Forest Preserve District of Cook County, Illinois
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Possums and Persimmons
Nature Bulletin No. 354-A    October 18, 1969
Forest Preserve District of Cook County
George W. Dunne, President
Roland F. Eisenbeis, Supt. of Conservation

POSSUMS AND PERSIMMONS
At night, on a big steamboat plowing her way along the river, the roustabouts used to lounge on the bow deck, clogging the buck and wing to banjo music or singing some of the famous Negro folk songs, one of which starts out: De raccoon up in de ' simmon tree, Dat 'possum on de groun', De 'possum say to de raccoon: "Suh! " "Please shake dem 'simmons down. .

Moonlight hunts, hound dogs, and possums grown fat on persimmons and roasted with sweet potatoes, are justly celebrated in songs and stories about country life down south. In October they sing: "It's 'possum time again! " About when we get our first hard frosts here in the Chicago region, persimmons are ripening in southern Illinois, Indiana and all of Dixieland. They change from hard green things which, if bitten, will pucker your mouth for hours, to yellow-orange with a purplish sheen, and finally to a mellow sugar-sweet reddish- orange fruit, over an inch in diameter, which may hang on the tree until midwinter. However, during the last 100 years the stupid slow- moving opossum has gradually spread northward beyond the persimmon country until he has reached the Canadian border.

The opossum is in many ways the strangest of all our native American mammals. Captain John Smith of Jamestown Colony, who gave it its name, Virginia Opossum, wrote one of the first descriptions of it in English: "An Opossum hath an head like a Swine, and a taile like a Rat, and is the bigness of a Cat. Under her belly she hath a bagge, wherein shee lodgeth, carrieth and sucketh her young". The name, which probably was really "possum" preceded by a grunt, is of Algonquian Indian origin and meant "white animal". It has been spelled in many ways and it is now permissible to omit the "o". In 1500, in Brazil, the explorer Pinzon who had been the captain of Columbus' ship, the Nina, caught another kind of opossum which, with her two young, he carried back to Spain and showed to King Ferdinand and Queen Isabella. In 1679, LaSalle saw his first opossum while portaging from the St. Joseph to the Kankakee in northern Indiana.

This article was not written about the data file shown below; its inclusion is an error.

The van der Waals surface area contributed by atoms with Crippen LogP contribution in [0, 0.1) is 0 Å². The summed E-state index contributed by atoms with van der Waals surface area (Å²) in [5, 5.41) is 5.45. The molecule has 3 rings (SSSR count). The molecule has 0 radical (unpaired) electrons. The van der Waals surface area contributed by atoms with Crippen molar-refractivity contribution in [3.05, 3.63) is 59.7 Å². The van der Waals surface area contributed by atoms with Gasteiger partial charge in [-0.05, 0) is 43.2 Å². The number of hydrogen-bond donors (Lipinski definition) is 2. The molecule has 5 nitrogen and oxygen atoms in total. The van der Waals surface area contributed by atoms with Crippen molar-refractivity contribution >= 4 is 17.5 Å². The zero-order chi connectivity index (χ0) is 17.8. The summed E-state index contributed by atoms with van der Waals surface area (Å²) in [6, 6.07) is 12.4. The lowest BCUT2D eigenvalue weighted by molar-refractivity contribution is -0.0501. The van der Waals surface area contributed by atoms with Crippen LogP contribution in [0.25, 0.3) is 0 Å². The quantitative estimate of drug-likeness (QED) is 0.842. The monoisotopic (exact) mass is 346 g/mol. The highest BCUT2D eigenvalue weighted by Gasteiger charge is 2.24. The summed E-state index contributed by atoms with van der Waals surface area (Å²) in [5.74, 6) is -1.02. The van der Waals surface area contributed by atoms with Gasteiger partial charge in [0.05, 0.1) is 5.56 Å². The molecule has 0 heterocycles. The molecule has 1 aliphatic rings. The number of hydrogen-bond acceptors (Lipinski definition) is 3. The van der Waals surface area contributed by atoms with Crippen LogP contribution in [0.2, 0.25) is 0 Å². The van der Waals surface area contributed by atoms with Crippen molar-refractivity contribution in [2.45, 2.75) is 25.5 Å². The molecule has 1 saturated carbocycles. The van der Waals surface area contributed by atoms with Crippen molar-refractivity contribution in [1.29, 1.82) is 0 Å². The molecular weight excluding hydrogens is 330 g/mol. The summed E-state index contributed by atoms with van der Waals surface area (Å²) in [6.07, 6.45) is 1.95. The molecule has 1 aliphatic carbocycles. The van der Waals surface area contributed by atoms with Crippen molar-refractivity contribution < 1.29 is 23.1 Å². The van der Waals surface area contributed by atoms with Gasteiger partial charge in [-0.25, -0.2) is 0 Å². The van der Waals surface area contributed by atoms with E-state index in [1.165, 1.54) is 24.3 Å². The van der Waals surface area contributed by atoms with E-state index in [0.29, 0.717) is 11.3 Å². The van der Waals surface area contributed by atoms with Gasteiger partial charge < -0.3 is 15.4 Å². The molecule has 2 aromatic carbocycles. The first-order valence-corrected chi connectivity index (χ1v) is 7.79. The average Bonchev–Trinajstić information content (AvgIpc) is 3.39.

Besides the Virginia Opossum, the only other species found in the United States is the Texas Opossum of Texas and Mexico, but many other kinds live in Central and South America. Millions of years ago these primitive pouched mammals roamed over all the continents but now the only living relatives of the American opossums are found in Australia and nearby islands -- the kangaroos, wombats, bandicoots, phalangers, the Tasmanian wolf, and others.

Our opossum has a stout round body, short legs which give it a waddling gait, a pointed snout with stiff sensitive whiskers, and a long, naked scaly tail used in climbing and for carrying nest material. It weights up to 12 or 15 pounds. The color is usually grayish with dense white underfur and black-tipped outer hairs. The feet, well adapted for climbing, have five toes all bearing strong claws except the "thumb" of the hind foot which is used and makes a print like the human hand. The jet black, beady eyes have no iris, The black ears are thin and naked. When attacked they often "play possum": utterly relaxed and apparently dead, with the tongue lolling out. The 3 to 17 young are born while mere embryos smaller than honeybees but able to crawl to the fur-lined pouch where each clings to a nipple and remains until about the size of a mouse. Then they begin to venture out and take excursions on their mother's back.

They cling to her fur -- not to her tail, as many believe.


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